Google Friday refused to comply with the White House request to reconsider its decision to not remove an anti-Islam film from YouTube, Reuters reported.
The White House Friday requested Google to remove the video of the movie, "Innocence of Muslims," that triggered violent protests against the U.S. missions worldwide.
The U.S. had asked the search engine giant to reassess the video link on the basis of YouTube's terms of service against "hate speech."
Google said that the controversial clip would remain online as it was "well within the guidelines" of YouTube.
The company Friday blocked the access to the video in India, Indonesia and in some Middle East countries because the local laws make it illegal in these countries. Earlier, Google voluntarily had blocked the video URL in Egypt and Libya, considering the delicate and inflammable situation in these counties.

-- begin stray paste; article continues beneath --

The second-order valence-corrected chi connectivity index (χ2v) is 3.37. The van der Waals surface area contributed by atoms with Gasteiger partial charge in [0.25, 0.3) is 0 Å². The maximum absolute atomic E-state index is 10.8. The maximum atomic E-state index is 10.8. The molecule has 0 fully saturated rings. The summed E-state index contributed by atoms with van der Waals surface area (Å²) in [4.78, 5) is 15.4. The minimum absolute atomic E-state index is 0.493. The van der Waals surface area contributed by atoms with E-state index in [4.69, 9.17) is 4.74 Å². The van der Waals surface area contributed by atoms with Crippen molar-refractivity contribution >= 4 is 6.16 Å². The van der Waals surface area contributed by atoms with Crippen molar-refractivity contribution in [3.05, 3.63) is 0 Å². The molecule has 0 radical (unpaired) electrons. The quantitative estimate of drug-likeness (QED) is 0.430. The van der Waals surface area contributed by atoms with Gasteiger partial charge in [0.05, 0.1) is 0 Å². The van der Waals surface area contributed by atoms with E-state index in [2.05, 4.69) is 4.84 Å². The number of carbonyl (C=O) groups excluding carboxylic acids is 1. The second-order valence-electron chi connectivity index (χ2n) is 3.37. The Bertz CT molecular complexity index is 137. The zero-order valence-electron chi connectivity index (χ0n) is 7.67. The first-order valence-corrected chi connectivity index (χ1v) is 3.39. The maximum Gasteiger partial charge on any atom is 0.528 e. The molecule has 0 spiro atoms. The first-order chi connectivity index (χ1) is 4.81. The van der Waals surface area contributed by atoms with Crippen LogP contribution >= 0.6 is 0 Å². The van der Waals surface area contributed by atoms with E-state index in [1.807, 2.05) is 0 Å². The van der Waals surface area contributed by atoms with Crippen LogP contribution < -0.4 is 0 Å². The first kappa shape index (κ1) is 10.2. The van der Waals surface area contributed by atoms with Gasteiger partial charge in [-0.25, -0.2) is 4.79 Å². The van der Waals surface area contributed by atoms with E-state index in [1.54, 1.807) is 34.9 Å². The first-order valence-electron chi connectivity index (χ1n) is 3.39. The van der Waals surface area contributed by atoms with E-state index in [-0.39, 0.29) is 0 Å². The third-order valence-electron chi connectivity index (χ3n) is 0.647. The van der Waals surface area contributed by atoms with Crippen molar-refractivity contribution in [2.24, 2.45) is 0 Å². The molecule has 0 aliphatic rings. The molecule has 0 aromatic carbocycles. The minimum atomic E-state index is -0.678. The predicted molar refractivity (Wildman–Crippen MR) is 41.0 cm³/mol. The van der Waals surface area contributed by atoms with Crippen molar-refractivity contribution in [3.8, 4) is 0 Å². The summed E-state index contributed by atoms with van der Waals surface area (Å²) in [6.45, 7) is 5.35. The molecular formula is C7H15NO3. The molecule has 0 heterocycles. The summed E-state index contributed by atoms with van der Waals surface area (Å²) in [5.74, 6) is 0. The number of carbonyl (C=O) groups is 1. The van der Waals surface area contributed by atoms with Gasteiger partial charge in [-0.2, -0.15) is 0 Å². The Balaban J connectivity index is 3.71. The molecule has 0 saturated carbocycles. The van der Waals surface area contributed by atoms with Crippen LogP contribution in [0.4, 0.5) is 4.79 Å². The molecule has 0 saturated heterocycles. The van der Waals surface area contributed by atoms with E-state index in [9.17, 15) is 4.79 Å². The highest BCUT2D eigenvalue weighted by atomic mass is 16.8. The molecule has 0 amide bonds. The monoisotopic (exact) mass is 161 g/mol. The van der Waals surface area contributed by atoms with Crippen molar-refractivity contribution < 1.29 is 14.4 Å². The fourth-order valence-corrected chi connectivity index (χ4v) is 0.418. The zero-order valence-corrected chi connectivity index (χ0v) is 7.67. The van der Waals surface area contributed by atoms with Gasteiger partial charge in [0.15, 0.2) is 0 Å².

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"We've restricted access to it in countries where it is illegal such as India and Indonesia, as well as in Libya and Egypt, given the very sensitive situations in these two countries," the company said, according to a Reuters report. "This approach is entirely consistent with principles we first laid out in 2007," it added.
However, the video will be available for the internet users in the rest of the world.
The video uploaded on YouTube July 2 depicts Prophet Muhammad as a fraud and philanderer. The movie incited worldwide protests against the U.S. as it was reportedly made by a Coptic Christian living in Southern California.
The U.S. embassies in Libya, Egypt and Yemen were stormed by violent mobs protesting against the movie. On Tuesday, the U.S. ambassador to Libya and three other Americans were killed in the protest attack on the embassy in Benghazi.
The protest against the movie had spread to several other countries by Friday and the U.S. diplomatic missions aboard beefed up security.